There is a body of research that suggests the flashing yellow arrow displays, also known as the four-section signal heads, are more easily understood by drivers. As a result, there is a trend statewide toward using the four-section signal heads in place of the five-section head, which has a solid red, yellow and green light as well as a yellow and green left-turn arrow, said Buddy Murr, state signals engineer for the N.C. Department of Transportation.
Data compiled by the N.C. DOT in 2009 and 2010 showed a 37 percent drop in left-turn related crashes at intersections where the five-section head was replaced by the four-section head. Murr said traffic officials believe that when drivers see the flashing yellow arrow of the four-section head they are more apt to slow down and cautiously negotiate the intersection than when they see the solid green light on the five-section head (also known as the doghouse head). One of the problems with the five-section head, Murr said, is that some drivers mistakenly think the solid green light gives them the right-of-way to turn left.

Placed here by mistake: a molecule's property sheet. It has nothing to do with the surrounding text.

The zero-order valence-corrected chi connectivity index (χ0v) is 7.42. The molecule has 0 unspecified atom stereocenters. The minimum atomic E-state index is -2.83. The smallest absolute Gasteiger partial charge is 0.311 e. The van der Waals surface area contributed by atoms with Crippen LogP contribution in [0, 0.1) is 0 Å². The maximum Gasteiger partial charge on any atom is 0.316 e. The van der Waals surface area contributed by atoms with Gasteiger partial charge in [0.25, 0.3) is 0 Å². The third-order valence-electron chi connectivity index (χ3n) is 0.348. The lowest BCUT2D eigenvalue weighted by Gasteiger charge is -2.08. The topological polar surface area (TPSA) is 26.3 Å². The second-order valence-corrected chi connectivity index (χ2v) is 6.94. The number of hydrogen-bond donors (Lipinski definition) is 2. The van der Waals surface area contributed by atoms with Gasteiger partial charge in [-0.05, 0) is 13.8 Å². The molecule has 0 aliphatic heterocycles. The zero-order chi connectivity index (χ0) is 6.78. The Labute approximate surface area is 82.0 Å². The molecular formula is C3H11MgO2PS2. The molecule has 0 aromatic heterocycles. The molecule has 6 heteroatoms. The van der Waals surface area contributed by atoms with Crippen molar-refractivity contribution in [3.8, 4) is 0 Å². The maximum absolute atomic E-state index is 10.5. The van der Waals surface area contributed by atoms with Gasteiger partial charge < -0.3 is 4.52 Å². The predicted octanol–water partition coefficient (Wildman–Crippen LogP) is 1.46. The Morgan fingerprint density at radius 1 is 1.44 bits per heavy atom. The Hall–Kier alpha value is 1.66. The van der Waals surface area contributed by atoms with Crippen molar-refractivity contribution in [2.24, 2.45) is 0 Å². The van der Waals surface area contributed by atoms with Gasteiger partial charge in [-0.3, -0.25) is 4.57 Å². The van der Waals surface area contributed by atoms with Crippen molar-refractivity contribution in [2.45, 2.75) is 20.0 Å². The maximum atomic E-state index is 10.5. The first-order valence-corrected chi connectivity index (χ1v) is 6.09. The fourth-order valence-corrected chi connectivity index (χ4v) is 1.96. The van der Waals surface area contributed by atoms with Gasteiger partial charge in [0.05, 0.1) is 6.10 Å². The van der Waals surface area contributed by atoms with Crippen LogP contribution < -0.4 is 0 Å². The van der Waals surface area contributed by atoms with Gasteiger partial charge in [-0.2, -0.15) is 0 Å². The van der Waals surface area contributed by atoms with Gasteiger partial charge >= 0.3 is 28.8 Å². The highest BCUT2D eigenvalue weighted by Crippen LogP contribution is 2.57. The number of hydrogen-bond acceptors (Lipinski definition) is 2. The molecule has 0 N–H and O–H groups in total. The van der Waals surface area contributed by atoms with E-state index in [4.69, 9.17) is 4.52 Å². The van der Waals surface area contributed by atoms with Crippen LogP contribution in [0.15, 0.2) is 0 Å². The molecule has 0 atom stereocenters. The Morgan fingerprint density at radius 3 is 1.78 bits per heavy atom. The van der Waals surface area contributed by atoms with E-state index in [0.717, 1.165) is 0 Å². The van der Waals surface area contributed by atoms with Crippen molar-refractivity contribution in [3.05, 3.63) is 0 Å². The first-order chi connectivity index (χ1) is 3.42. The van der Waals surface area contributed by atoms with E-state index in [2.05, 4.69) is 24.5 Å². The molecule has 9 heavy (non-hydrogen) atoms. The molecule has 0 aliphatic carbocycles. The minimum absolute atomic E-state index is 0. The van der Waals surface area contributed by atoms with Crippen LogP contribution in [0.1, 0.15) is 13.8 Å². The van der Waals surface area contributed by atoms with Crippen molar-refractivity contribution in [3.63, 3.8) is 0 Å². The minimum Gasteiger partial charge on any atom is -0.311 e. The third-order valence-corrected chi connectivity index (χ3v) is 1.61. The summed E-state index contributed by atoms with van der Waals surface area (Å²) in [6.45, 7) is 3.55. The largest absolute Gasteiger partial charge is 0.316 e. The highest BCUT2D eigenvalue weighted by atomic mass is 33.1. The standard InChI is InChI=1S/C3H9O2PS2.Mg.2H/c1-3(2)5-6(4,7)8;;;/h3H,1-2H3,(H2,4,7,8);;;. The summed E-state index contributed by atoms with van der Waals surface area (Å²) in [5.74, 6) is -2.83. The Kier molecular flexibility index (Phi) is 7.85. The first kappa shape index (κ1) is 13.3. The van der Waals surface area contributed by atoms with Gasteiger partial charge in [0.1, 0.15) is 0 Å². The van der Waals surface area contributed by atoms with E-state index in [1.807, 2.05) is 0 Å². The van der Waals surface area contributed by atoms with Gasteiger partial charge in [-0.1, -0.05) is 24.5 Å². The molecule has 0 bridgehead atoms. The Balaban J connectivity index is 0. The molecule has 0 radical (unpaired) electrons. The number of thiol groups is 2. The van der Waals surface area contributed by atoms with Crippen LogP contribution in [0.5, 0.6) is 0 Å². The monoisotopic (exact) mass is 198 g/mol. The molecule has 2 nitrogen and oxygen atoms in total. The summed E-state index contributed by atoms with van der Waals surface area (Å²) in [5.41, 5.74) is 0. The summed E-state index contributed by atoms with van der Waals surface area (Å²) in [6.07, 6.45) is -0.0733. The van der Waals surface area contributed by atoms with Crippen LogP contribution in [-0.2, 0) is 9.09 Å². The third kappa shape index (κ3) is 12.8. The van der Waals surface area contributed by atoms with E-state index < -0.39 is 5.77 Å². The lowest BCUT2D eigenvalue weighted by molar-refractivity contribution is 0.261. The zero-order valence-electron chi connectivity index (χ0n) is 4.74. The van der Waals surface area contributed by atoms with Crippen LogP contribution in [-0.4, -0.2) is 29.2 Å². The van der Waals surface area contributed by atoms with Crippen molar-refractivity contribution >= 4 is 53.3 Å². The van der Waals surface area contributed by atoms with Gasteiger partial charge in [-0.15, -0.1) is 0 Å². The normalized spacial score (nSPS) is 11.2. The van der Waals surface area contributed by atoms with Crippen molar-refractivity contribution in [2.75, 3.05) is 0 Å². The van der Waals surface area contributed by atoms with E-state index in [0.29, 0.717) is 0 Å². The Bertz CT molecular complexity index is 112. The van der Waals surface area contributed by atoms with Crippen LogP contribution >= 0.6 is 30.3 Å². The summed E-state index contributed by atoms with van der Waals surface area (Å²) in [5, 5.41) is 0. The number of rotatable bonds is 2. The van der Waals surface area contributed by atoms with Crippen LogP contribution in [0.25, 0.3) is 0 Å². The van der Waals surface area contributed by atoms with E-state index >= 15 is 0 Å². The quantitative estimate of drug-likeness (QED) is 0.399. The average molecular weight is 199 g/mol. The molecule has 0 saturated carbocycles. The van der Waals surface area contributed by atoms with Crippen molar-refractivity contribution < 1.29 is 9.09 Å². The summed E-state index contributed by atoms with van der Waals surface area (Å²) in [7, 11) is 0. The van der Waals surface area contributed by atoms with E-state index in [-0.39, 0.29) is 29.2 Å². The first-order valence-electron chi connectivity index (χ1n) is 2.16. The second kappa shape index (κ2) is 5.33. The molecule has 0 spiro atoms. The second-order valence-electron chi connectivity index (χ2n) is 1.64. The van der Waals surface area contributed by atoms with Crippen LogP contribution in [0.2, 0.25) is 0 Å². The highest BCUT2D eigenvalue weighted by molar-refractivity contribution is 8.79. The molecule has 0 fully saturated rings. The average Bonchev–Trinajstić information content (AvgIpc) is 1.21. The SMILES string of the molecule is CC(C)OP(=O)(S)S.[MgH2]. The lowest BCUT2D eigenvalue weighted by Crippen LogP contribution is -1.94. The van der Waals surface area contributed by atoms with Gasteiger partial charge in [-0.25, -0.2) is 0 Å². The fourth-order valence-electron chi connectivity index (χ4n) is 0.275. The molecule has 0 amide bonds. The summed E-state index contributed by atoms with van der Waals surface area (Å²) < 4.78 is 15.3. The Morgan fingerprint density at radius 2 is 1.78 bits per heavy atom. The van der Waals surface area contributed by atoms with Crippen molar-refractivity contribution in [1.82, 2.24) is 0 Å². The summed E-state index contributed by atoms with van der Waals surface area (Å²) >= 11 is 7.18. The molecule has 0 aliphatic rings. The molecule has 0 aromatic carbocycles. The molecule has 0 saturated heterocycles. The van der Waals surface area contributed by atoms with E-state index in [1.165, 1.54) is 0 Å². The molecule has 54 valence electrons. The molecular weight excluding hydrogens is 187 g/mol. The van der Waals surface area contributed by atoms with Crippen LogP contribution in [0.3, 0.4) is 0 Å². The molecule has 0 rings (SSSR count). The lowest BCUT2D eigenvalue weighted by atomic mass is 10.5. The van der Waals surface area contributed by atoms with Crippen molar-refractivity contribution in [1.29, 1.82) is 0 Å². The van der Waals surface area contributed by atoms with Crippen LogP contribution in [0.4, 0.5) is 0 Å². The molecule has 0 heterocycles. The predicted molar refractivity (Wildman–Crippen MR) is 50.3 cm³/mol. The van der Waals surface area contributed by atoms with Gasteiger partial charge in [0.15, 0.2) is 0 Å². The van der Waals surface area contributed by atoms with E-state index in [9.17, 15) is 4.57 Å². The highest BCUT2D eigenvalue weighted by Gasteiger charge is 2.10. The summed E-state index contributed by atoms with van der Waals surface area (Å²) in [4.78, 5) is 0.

National studies have shown similar findings, prompting the National Highway Traffic Safety Administration to recommend the four-section head in place of the five-section one.
In Wilmington, there are 22 intersections with a flashing yellow arrow display:
Of those intersections, a little less than half made the Wilmington Police Department’s Top 100 intersections with the most traffic accidents from Jan. 1, 2006, to Aug. 31, 2011.
Date posted: September 7, 2011
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